Anthropology / Everything Human

Why We Must Talk About Race

History

  • "Race"

    The Black Lives Matter movement has brought issues of race to headlines across the United States.

    Why We Must Talk About Race

    I grew up a black woman in urban Los Angeles during the age of the civil rights movement. “Race” was all around me, woven into the fabric of my personal life, my community, my country. Perhaps it was inevitable that I would become a cultural anthropologist who studies how race works in the world. I’ve always wanted to know why. Why do we live in this community, and …

  • Kinship

    What did intermarriage have to do with the creation of colonial nations such as the United States and Australia? Quite a lot.

    Making Love—and Nations

    Why was love across ethnic boundaries in colonial nations so dangerous? For one thing, it threatened to wrench nations apart because it risked binding them together.

  • Unearthed

    Stones with names of towns and villages, where the victims came from, are seen on the grounds of the former German Nazi Death Camp Treblinka.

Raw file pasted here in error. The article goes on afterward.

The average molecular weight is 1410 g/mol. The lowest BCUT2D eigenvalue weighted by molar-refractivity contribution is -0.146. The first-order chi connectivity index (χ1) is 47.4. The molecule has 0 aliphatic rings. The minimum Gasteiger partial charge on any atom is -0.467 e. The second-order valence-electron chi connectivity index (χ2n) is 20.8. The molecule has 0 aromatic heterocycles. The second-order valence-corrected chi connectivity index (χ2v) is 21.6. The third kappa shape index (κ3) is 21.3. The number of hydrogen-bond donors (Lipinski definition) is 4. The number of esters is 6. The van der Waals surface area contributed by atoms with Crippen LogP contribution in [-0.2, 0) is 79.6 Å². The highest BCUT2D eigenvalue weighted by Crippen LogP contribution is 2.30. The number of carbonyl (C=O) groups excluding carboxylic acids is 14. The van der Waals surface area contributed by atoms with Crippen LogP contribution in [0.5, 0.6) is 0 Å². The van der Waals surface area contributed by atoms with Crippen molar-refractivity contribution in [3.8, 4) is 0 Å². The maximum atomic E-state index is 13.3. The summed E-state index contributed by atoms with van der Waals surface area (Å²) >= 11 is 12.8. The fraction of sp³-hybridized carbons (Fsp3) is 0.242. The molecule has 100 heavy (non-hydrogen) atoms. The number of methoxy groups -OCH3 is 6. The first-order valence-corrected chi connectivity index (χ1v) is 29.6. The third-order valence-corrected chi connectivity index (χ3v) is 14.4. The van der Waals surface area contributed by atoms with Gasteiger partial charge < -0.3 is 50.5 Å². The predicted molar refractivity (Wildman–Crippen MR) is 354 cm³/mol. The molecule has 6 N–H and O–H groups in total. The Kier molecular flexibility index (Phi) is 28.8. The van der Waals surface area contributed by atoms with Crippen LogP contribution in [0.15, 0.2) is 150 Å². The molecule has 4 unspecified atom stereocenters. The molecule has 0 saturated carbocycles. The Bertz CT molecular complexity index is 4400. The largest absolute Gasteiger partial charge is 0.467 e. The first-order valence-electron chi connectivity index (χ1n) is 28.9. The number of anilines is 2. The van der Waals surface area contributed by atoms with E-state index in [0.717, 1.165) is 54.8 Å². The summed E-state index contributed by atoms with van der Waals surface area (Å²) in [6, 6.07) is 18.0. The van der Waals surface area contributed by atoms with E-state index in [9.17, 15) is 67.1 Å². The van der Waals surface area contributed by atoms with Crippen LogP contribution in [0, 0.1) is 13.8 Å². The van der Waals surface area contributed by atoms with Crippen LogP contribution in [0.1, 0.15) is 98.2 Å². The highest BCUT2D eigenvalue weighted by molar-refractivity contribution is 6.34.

The Darkest Truths

    After the Nazis' three so-called Operation Reinhard camps swallowed more than a million and a half Jewish lives, the camps were themselves destroyed. Forensic archaeologists are finally exploring what lies beneath the earth—but not without resistance.

  • The Dirt

    Past Imperfect

    Let’s start with some old dirt. Who were the first people to arrive in North America more than 12,000 years ago? Did these intrepid explorers originate in Siberia and cross the frozen straits of Beringia? Or were they mariners who bravely struck out into the Pacific, heading east into the blue unknown? Who were the people to first call North America home? For more than a century, archaeologists …

  • Reflections

    An archaeologist’s photographic montages evoke the struggles of Plains Indian tribes in the 19th century and honor the sacred power of forgotten historical places.

    Conflict on the Plains

    An archaeologist’s photographic montages evoke the struggles of Plains Indian tribes in the 19th century and honor the sacred power of forgotten historical places.